If you read yesterday’s post about HiDPI screens, also knows as “retina displays”, you may have seen the mention of icon fonts.
But before we dive into the greatness that is them, let me educate you on the topic of fonts. What exactly, is a font? Most of you will know it as a style to display text on a screen. If you dive into the workings of a font, however, there seems to be a lot more to them than just that.
A font is, in essence, a vector. Its shape is defined by a bunch of complicated mathematical functions. Why, what does this mean? It means it can be scaled to any size without loss of quality. If you set a font’s size to “very large” or 70p or whatever, does it looks pixelated? Nope, because it isn’t enlarged in the same way, say, an image is. The mathematical functions behind it allow it to keep its original, perfect shape, even in preposterous sizes!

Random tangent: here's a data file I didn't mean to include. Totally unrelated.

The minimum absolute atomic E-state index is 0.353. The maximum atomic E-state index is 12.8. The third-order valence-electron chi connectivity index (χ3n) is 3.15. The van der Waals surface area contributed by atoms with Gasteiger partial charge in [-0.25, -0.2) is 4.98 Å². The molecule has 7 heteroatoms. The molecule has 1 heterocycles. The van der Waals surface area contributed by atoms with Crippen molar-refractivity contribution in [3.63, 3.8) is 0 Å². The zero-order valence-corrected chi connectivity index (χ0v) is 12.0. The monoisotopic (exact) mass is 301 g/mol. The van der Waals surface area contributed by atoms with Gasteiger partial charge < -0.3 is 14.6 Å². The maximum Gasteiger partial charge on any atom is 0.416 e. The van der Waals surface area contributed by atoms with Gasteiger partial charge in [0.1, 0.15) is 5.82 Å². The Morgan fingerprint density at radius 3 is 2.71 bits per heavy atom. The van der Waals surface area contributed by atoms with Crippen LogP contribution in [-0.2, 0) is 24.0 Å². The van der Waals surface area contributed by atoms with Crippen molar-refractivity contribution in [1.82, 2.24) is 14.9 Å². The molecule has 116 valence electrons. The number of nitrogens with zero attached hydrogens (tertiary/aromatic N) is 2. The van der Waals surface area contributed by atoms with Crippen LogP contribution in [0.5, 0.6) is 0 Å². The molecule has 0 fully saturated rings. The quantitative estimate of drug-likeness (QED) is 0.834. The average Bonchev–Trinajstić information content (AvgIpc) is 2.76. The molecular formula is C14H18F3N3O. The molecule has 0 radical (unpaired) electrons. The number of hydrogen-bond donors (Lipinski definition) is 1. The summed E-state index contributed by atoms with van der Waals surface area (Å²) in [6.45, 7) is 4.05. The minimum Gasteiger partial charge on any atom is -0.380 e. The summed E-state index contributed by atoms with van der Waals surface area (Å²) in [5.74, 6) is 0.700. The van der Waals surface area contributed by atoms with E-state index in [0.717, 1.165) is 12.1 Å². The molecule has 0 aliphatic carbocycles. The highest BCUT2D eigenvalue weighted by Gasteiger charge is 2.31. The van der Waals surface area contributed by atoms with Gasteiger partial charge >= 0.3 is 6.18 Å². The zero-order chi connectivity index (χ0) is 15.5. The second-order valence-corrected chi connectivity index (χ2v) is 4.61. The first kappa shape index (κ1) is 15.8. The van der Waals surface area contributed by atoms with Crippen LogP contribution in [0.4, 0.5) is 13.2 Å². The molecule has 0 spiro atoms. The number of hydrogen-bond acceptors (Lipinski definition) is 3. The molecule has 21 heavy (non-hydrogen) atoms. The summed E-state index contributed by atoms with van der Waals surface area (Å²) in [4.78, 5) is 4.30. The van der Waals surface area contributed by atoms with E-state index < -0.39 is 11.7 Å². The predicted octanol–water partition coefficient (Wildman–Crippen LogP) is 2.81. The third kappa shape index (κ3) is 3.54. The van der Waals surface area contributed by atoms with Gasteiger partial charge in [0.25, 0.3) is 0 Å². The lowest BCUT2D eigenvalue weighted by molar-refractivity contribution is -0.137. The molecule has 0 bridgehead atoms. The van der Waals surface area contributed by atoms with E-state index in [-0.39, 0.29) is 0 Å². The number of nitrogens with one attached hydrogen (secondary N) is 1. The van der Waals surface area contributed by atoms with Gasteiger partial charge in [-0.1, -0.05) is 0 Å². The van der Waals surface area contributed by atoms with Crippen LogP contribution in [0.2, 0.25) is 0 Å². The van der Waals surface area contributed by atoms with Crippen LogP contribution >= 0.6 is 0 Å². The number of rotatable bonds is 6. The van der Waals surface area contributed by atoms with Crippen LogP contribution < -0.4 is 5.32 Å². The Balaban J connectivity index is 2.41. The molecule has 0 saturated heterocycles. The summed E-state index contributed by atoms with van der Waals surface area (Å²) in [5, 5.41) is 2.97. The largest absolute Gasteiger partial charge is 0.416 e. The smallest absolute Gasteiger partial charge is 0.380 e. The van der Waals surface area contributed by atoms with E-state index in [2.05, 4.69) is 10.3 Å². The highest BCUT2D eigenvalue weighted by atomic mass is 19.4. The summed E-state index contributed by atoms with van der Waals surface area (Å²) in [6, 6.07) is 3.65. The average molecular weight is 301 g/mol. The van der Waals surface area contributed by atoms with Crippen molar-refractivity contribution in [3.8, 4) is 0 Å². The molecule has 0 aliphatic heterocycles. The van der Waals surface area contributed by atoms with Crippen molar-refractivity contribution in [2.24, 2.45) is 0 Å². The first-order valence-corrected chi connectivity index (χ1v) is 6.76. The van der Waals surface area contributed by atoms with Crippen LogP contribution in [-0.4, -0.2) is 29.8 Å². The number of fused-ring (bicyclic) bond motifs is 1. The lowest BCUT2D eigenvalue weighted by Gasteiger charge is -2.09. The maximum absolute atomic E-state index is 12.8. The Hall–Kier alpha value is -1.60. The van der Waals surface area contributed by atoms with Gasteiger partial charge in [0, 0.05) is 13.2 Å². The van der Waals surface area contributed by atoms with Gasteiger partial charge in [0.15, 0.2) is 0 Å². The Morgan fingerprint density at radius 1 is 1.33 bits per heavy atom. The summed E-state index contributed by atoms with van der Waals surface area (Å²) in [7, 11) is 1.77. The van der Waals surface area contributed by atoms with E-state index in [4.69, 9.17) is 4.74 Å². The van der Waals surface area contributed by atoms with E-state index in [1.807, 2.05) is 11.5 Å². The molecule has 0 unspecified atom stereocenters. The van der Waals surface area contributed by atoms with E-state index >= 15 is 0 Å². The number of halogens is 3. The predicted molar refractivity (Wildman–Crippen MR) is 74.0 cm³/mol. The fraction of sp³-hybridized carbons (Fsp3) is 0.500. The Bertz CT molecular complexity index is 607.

I hear you tapping your foot, waiting for me to get to the gist of it. But hey look, here we are already!
If you want, for example, a website to be very flexible and scalable to any size, you’ll often find yourself struggling with images that are part of the UI of your website, such as icons. This is where you can put the power of fonts to good use.
Grab yourself any old font editing software, throw the already-existing icon into it (or create it first), trace over it, and save it into your very own font as a random letter of your choice. Throw the font into your CSS as a @font-face, have it apply (using spans, or your preferred method) to the random letter that you chose put in the place where the icon used to be, set the font-size nice and high, and tada! You’ve got yourself a fully scalable icon!
Great advantage of that these days is that it’ll also look ultra-crisp on the new retina displays, and also a lot faster than important a high-res image!
That was a real dumbed down explanation, but hey, whatcha gonna do ’bout it?